Although the Trojans are having their problems this season, they produced three All-Americans in other seasons who have gone on to unusual distinction on three different pro clubs.
Named their teams' most influential players this fall--on the field as well as in the locker room--were former Trojans Willie McGinest, New England's standout defensive lineman; Tony Boselli, Jacksonville's all-time all-pro offensive lineman, and Bruce Matthews, who for 18 years has been one of the NFL's great offensive linemen for the old Houston Oilers, who are now the new Tennessee Titans.
On other teams, there were some obvious choices--linebacker Junior Seau at San Diego, running back Emmitt Smith at Dallas, quarterback Brett Favre at Green Bay, tight end Shannon Sharpe at Baltimore--but there were some surprises too.
It turns out that Atlanta's most influential player is running back Jamal Anderson, Oakland's is offensive lineman Lincoln Kennedy, and Washington's is its newest defensive lineman, Bruce Smith, who won out over a locker room full of team leaders.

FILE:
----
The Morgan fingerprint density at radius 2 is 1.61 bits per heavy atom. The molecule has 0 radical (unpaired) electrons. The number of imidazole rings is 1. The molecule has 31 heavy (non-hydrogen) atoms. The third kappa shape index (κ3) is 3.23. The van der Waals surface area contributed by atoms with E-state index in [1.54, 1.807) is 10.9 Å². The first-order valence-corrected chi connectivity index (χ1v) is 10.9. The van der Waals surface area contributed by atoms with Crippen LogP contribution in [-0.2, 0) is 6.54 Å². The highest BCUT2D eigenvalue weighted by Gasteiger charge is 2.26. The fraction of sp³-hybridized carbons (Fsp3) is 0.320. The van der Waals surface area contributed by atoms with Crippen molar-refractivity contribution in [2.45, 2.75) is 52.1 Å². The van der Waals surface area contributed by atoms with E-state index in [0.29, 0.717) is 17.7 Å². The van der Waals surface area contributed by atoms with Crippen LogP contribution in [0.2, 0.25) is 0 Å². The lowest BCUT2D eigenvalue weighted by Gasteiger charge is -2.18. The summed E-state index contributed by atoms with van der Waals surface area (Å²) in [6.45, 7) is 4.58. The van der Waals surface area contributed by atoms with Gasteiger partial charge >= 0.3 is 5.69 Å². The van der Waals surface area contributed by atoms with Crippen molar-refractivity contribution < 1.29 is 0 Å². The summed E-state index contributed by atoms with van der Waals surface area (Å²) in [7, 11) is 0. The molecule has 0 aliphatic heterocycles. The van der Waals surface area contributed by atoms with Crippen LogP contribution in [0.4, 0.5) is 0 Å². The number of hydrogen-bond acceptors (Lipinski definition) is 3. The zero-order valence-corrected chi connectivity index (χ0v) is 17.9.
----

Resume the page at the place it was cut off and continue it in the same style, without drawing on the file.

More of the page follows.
When It Hurts to Win
The worst thing that could have happened to Cincinnati, which lost its first six games this season under former Coach Bruce Coslet, has happened:
Their new coach, the Bengals' former offensive coordinator Dick LeBeau, has won his first two games to bring them up to 2-6.
There's no chance that in the stillness of any offseason, the Bengals or any other NFL club would have hired LeBeau, a nice guy but a journeyman football man who has spent the last quarter century here and there as an assistant coach.
Now, however, Cincinnati is taking him seriously as a bona fide candidate for next year.
That's always the danger you run changing coaches at midseason.
There's always the chance that the new guy will do well enough to get another shot in the years ahead--meaning the football program is delayed some more into the foreseeable future.
And that's one of the principal reasons why football coaches should only be changed between seasons.